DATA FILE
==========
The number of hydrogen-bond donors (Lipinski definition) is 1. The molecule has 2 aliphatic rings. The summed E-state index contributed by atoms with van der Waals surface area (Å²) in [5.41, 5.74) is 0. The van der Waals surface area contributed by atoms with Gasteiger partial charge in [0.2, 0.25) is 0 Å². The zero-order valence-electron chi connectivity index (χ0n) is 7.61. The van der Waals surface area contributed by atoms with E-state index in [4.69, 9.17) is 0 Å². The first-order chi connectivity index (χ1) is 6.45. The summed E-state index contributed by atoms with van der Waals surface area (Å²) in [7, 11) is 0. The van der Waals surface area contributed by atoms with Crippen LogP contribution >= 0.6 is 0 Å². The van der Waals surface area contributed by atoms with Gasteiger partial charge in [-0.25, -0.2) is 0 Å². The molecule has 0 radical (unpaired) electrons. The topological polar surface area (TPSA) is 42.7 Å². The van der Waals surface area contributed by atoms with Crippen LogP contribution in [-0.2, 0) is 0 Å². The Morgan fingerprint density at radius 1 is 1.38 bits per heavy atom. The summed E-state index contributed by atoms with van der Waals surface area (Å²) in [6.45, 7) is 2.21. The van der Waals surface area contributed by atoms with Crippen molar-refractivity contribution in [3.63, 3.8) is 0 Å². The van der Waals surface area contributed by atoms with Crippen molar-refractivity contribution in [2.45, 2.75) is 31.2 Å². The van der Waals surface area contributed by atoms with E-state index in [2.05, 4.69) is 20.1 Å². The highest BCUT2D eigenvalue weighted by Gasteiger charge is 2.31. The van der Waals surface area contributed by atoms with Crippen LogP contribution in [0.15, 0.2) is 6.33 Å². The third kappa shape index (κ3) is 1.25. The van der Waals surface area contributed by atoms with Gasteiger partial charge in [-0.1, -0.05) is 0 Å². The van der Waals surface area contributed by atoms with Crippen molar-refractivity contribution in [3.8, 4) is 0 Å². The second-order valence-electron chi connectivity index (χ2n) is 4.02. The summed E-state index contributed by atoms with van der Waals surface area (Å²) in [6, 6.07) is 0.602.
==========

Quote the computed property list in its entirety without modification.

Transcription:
The number of hydrogen-bond donors (Lipinski definition) is 1. The molecule has 2 aliphatic rings. The summed E-state index contributed by atoms with van der Waals surface area (Å²) in [5.41, 5.74) is 0. The van der Waals surface area contributed by atoms with Gasteiger partial charge in [0.2, 0.25) is 0 Å². The zero-order valence-electron chi connectivity index (χ0n) is 7.61. The van der Waals surface area contributed by atoms with E-state index in [4.69, 9.17) is 0 Å². The first-order chi connectivity index (χ1) is 6.45. The summed E-state index contributed by atoms with van der Waals surface area (Å²) in [7, 11) is 0. The van der Waals surface area contributed by atoms with Crippen LogP contribution >= 0.6 is 0 Å². The van der Waals surface area contributed by atoms with Gasteiger partial charge in [-0.25, -0.2) is 0 Å². The molecule has 0 radical (unpaired) electrons. The topological polar surface area (TPSA) is 42.7 Å². The van der Waals surface area contributed by atoms with Crippen LogP contribution in [-0.2, 0) is 0 Å². The Morgan fingerprint density at radius 1 is 1.38 bits per heavy atom. The summed E-state index contributed by atoms with van der Waals surface area (Å²) in [6.45, 7) is 2.21. The van der Waals surface area contributed by atoms with Crippen molar-refractivity contribution in [3.63, 3.8) is 0 Å². The van der Waals surface area contributed by atoms with Crippen molar-refractivity contribution in [2.45, 2.75) is 31.2 Å². The van der Waals surface area contributed by atoms with E-state index in [2.05, 4.69) is 20.1 Å². The highest BCUT2D eigenvalue weighted by Gasteiger charge is 2.31. The van der Waals surface area contributed by atoms with Crippen LogP contribution in [0.15, 0.2) is 6.33 Å². The third kappa shape index (κ3) is 1.25. The van der Waals surface area contributed by atoms with Gasteiger partial charge in [-0.1, -0.05) is 0 Å². The van der Waals surface area contributed by atoms with Crippen molar-refractivity contribution in [3.8, 4) is 0 Å². The second-order valence-electron chi connectivity index (χ2n) is 4.02. The summed E-state index contributed by atoms with van der Waals surface area (Å²) in [6, 6.07) is 0.602.